In The Flight of Gemma Hardy, the setting is updated to 1960s Britain. Since the death of her widowed father young Gemma, born on Iceland, has been raised by her Scottish maternal uncle, a loving man, and his snobbish, resentful wife. When her uncle dies, her aunt treats her as an unwanted burden. Gemma is a smart, resourceful child and wins a scholarship to Claypoole, a girls' school she thinks will be her path to University and a better life. However, at Claypoole, she is treated little better than a scullery maid due to her status as a charity pupil.
Claypoole slowly goes bankrupt. Trying to keep her dreams of University alive, Gemma gains the position of nanny on a remote Orkeny Islands estate. Mr. Hugh Sinclair is a London businessman with a mysterious past. Gemma and Mr. Sinclair start spending more time with one another and, like her pattern-card, Gemma falls in love with her employer. There is an interrupted wedding, a trek across England, a revelation, and a trip to Iceland.
|A rating somewhere between a 3.5 and a 4. I did like the writing - it's the first Margot Livesey I've read - but it seemed to lock-step with Jane Eyre too much at times. Rather than an homage, using some of the same elements or feelings, it's more like an update to the 1960s. The update was quite good, especially as compared to a previous Jane Eyre retelling (Jane), because it dispenses with the madwoman-in-the-attic/Rochester is already married plot. I didn't quite get what the issue with Sincl...moI very much liked Livesey's writing style, so I will definitely check out her other novels. At times the novel seemed to lock-step with Jane Eyre - the timeline was very precise so I found myself anticipating certain events. But the update to the 1960s was quite good, capturing the last gasp of the era of charity pupils treated as servants in a rapidly evolving post-war Britain. |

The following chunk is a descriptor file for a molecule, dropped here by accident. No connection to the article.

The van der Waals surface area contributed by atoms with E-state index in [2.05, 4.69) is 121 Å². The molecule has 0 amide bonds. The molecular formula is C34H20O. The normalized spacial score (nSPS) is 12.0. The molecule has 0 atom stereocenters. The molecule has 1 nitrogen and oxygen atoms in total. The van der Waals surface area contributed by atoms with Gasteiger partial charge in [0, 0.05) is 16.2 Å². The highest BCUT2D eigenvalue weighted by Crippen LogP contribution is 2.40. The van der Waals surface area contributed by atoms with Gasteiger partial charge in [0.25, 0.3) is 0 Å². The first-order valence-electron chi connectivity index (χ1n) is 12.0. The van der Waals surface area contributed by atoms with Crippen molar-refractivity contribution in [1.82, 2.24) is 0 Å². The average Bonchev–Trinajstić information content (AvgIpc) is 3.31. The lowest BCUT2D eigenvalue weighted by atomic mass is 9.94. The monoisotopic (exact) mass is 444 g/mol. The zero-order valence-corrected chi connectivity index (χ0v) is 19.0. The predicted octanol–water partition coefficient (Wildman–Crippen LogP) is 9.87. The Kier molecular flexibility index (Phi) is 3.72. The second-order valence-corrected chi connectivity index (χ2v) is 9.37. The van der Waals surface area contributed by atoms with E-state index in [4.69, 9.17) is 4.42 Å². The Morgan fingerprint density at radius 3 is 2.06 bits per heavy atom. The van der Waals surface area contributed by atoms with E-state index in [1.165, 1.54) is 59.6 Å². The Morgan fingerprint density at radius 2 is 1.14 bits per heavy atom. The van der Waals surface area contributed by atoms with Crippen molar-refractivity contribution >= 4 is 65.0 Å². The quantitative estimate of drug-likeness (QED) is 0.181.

Compared to a previous Jane Eyre retelling (Jane by April Lindner) that I read last year, I have to give Livesey many extra points for deviating from the original narrative at the point of the wedding. She dispenses with the madwoman-in-the-attic/Rochester-is-already-married-plot - good, because that's the major element that doesn't translate to realistic modern fiction. I didn't quite understand Sinclair's "secret" but I think it had more to do with the fact that he wasn't very truthful with Gemma or the world in general. And Gemma, being conditioned to run from that distrust, flees.
There are characters who stand-in for the Rivers family but I appreciated how they weren't Gemma's real family. In another deviation from the original, Gemma is helped to return to Iceland to find the remaining bits of her father's family that still live there.
I may have had too high a set of expectations from this novel, but I did like what Livesey did with it in the end.